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Summary:

At least you have to give it marks for trying…again and again. Lala, the three year-old polymorphous online music startup that started as…

imageAt least you have to give it marks for trying…again and again. Lala, the three year-old polymorphous online music startup that started as a CD swapping service and changed its business model twice and then almost closed down, is now launching a new online music streaming service, with a twist. The new service works like this (and if I have to use bullet points to explain it, you know what that means for consumer adoption):

– The site first analyzes a user’s existing music collection on their PC, and creates an online virtual locker of all their songs, which can be played as streaming songs online for free. Sounds similar to what MP3.com tried eons ago and got sued out of business.
– Songs not in user’s collection can be streamed once free, and then for 10 cents, streamed unlimited times online.
– For downloads, prices are similar to iTunes and Amazon (NSDQ: AMZN), but that 10 cents in streaming can be credited towards an MP3 purchase.
– It has signed on all four major labels, and four major labels, and over 170,000 independent labels and distributors.

Competition is heavy, from much more high profile (and free) ventures like MySpace Music, imeem, Rhapsody and many others. Having a $20 million in investment from Warner Music Group does help though… WMG is also an investor in imeem, by the way. To make this model work, the company tells NYT that it will have to convince about 3 to 4 percent of its customers to pay for music. Lala splits the cost of both the 10-cent online streaming and the full MP3 with the labels, and makes a greater percentage on the online song, reports Billboard.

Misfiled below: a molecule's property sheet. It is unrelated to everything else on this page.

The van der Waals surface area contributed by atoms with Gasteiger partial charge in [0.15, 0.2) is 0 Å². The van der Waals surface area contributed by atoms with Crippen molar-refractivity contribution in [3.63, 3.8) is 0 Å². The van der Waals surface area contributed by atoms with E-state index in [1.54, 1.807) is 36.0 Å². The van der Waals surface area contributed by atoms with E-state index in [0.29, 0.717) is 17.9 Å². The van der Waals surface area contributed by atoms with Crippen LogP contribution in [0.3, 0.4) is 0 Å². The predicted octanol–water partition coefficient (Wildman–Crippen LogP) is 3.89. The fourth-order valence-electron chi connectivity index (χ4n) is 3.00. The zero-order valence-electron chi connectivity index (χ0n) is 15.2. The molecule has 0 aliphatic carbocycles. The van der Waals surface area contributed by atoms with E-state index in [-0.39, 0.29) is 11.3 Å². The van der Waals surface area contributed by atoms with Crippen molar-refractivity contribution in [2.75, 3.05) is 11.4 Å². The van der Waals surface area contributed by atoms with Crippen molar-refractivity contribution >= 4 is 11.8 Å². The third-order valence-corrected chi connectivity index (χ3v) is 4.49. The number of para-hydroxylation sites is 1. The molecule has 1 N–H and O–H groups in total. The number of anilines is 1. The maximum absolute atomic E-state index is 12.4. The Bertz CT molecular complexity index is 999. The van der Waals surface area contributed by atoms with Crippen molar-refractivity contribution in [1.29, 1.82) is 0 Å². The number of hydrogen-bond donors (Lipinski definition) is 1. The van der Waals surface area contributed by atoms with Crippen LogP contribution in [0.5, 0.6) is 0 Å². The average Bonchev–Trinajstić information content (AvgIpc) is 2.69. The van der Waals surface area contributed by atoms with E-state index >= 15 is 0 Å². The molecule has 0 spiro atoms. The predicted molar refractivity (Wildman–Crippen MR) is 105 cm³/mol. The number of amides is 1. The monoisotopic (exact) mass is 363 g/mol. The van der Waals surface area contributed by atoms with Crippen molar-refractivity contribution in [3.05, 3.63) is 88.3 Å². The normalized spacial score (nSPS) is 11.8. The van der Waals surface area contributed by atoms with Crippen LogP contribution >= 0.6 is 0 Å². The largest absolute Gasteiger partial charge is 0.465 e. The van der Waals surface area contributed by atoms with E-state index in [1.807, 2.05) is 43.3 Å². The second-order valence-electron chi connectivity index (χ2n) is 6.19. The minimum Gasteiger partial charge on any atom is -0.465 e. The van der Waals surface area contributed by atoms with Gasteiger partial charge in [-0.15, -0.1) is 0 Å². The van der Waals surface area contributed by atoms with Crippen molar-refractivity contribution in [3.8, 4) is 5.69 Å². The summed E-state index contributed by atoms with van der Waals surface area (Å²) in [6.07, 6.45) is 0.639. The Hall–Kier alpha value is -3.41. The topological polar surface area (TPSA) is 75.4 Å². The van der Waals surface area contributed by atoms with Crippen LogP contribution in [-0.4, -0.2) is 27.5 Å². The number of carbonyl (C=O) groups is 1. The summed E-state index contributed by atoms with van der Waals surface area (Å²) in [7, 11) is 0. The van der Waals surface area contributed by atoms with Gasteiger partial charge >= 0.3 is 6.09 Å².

WMG’s Michael Nash, EVP of digital music strategy, hypes it up big time in the Billboard story, but with $20 million sunk in, he has to.

  1. It's interesting to see new things coming out. As you know when new technologies there are always going to be companies trying to duplicate it. The main company should always be looking for ways to upscale their own technologies to be the first to bring it to the market…

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  2. Sounds like you ripped the story from Cnet without doing any reporting. I played with it briefly and there's more than enough there that I'll play with again at work tomorrow. Give to them for buiding something pretty amazing without using advertising. If only blogs like this could live on something other than display ads. Oh well.

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  3. David
    Nope, didn't see the CNET story until now..glad someone else is not slavishly salivating over it.

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  4. Until mobile devices are constantly connected to the internet, is anyone realistically going to pay for streams that they can get for free, albeit from ad-funded sites?

    Steve Purdham
    CEO – We7
    http://www.we7.com

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